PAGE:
To understand our water bill, we need to understand what DC Water does.
The monthly bills would be a lot simpler if all DC Water did was supply us with clean water and take the waste water away from our homes and businesses. It does far more than that.
Waste water comes in two forms: that which is piped away from our homes and businesses, and that which falls as precipitation and makes its way into our streams and rivers. We ratepayers are paying for efforts to control the latter too.
The end destination for that water flow means we are also, indirectly, paying to clean up the Chesapeake Bay watershed, whose overseers recently celebrated near-record water quality.
In our neighborhood, storm drains capture most of our stormwater runoff before they head to Rock Creek via the Soapstone and Melvin Hazen valleys. Here we are lucky to have separate sewage and stormwater systems. Other parts of DC have a combined system. When it rains too heavily, they both overflow, and fecal matter and pollutants end up being emptied into our streams and rivers.
The EPA’s clean water regulations require DC Water to address this. DC Water is building new tunnels to hold this mixed water and slowly release it to be treated at Blue Plains when it has the capacity. Another method is to slow or collect excess stormwater and prevent it from overwhelming the sewers to begin with.
Under a 2015 agreement with the EPA, DC Water aims to reduce combined sewer overflow volume by 96 percent system-wide in part via green infrastructure. The agency is providing funding for green roofs, roof and rain gardens, rain barrels and cisterns, and permeable pavement. Wilson High School is among the buildings making use of captured water, called gray water, in toilets.
DC Water sees green infrastructure as a good investment and a less expensive option than building tunnels. This may mean that our water bills may not escalate as quickly.
Now, let’s look at the fees in the water bill.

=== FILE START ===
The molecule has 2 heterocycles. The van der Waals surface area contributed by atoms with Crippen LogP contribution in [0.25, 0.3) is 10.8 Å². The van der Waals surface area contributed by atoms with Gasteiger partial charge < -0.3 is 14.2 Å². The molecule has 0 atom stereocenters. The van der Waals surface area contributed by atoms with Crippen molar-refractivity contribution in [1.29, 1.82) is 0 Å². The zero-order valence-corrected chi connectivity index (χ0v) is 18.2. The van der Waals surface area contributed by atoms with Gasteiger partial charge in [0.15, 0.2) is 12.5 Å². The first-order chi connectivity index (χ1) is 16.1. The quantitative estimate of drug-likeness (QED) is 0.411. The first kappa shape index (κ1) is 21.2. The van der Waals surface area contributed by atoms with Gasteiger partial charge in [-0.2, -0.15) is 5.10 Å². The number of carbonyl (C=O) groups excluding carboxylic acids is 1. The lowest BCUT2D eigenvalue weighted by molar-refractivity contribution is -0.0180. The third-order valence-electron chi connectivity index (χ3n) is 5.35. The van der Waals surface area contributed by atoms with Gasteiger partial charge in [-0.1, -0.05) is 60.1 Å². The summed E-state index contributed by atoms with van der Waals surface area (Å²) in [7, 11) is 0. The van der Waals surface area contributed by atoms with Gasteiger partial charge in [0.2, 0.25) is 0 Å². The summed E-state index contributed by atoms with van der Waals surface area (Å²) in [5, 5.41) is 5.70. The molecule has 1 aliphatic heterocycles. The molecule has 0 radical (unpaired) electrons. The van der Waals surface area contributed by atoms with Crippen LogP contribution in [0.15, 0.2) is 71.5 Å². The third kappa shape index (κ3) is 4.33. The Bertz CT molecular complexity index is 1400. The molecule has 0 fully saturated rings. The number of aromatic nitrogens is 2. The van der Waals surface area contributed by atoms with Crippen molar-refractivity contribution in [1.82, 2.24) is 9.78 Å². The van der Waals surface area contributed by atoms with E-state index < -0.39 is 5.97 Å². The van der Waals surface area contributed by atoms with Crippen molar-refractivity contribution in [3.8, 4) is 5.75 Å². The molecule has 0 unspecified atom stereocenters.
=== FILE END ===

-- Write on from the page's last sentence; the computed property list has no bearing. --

There are two determinants that impact the fees charged in our water bill – the amount of water we use and the amount of impervious surface throughout the city.
The amount of water we use is measured by our water meters, which are in the process of being replaced. These meters provide the usage readings (labeled ACT) on which part of your bill is based. An estimated reading will be provided on your bill if your meter is not working or cannot be read.
The chart at the top of your bill states your meter number, size and the read dates (prior and current) and the reading on each of those dates. Then comes the usage, in “CCF” or 100 cubic feet of water usage. This is what determines many of your fees.
The fees from top to bottom:
Meter Fee: This is like paying rent for the use of the meter.
Water System Replacement Fee: This for replacing aged water mains and pipes, some of which are eight decades old or older, and well beyond the age where they should be replaced. The fee is based on meter size and average flow. We see this money at work in our neighborhood with the recently completed Brandywine Street project, a similar project on 29th Street, and on Springland Lane and Idaho Avenue.
Water Services Lifeline and Standard Residential Rates: These are based on water usage.
Sewer Services: For the use of the system that takes the waste water away.
Clean River: This pays for stormwater management, including storm sewers and green infrastructure. It is determined by the amount of impervious service on your lot, including rooftops, paved driveways, patios, and parking lots. Learn more.
DC Government Fees: PILOT (Payment-In-Lieu Of Taxes) and ROW (right of way) are based on usage, and the stormwater fee based on impervious surface. These are pass-throughs to the city for DCWater stormwater and sewage infrastructure running through public space.
Our water bill pays for our usage and cleaner rivers. But is this enough? Can our water system, supported by this fee structure, withstand the continuing impacts of climate change and population growth? Government climate scientist Virginia Burkett told Washingtonian magazine that we’ll see even more flooding at Metro stations, the DC waterfront because rainfall is rising and the land is sinking. Burkett also predicts that by mid-century, we may not even have enough water to meet demand from a growing population.
So that leaves me with the question, what else should we be doing?
If you have questions, attend the DC Water town hall meeting for Ward 3 on Tuesday, April 3rd. It will be at the UDC Student Union (4200 Connecticut) in Ballroom A from 6:30 to 8:30 p.m. Council member Mary Cheh and DC Water’s interim general manager, Henderson Brown, will be on hand “…to address resident questions and concerns on other topics such as water quality, water conservation, wastewater treatment, construction projects, infrastructure maintenance and emergency repairs, community outreach, DC Clean Rivers Project, employment opportunities, and billing.” Here’s the list of town hall meetings by ward.
And you can sign up to testify when the DC Water board of directors holds its annual public rate hearing on May 9, at 6:30 p.m., at 777 North Capitol Street, NE. Here are the proposed rates for fiscal years 2019 and 2020.